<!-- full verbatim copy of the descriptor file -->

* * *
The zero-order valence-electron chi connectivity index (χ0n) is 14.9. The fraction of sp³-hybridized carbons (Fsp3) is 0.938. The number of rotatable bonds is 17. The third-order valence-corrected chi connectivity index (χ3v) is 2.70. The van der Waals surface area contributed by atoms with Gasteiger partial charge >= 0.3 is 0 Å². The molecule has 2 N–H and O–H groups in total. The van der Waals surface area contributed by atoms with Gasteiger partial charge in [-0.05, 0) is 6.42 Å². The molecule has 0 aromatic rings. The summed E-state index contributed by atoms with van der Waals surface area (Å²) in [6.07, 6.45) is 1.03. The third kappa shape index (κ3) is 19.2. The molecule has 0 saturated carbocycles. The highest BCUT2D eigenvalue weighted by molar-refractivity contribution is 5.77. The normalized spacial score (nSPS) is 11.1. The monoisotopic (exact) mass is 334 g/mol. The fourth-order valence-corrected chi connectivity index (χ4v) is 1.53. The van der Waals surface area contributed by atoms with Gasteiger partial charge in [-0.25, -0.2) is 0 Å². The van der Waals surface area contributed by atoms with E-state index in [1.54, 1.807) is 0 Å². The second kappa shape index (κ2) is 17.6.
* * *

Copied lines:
The zero-order valence-electron chi connectivity index (χ0n) is 14.9. The fraction of sp³-hybridized carbons (Fsp3) is 0.938. The number of rotatable bonds is 17. The third-order valence-corrected chi connectivity index (χ3v) is 2.70. The van der Waals surface area contributed by atoms with Gasteiger partial charge >= 0.3 is 0 Å². The molecule has 2 N–H and O–H groups in total. The van der Waals surface area contributed by atoms with Gasteiger partial charge in [-0.05, 0) is 6.42 Å². The molecule has 0 aromatic rings. The summed E-state index contributed by atoms with van der Waals surface area (Å²) in [6.07, 6.45) is 1.03. The third kappa shape index (κ3) is 19.2. The molecule has 0 saturated carbocycles. The highest BCUT2D eigenvalue weighted by molar-refractivity contribution is 5.77. The normalized spacial score (nSPS) is 11.1. The monoisotopic (exact) mass is 334 g/mol. The fourth-order valence-corrected chi connectivity index (χ4v) is 1.53. The van der Waals surface area contributed by atoms with Gasteiger partial charge in [-0.25, -0.2) is 0 Å². The van der Waals surface area contributed by atoms with E-state index in [1.54, 1.807) is 0 Å². The second kappa shape index (κ2) is 17.6.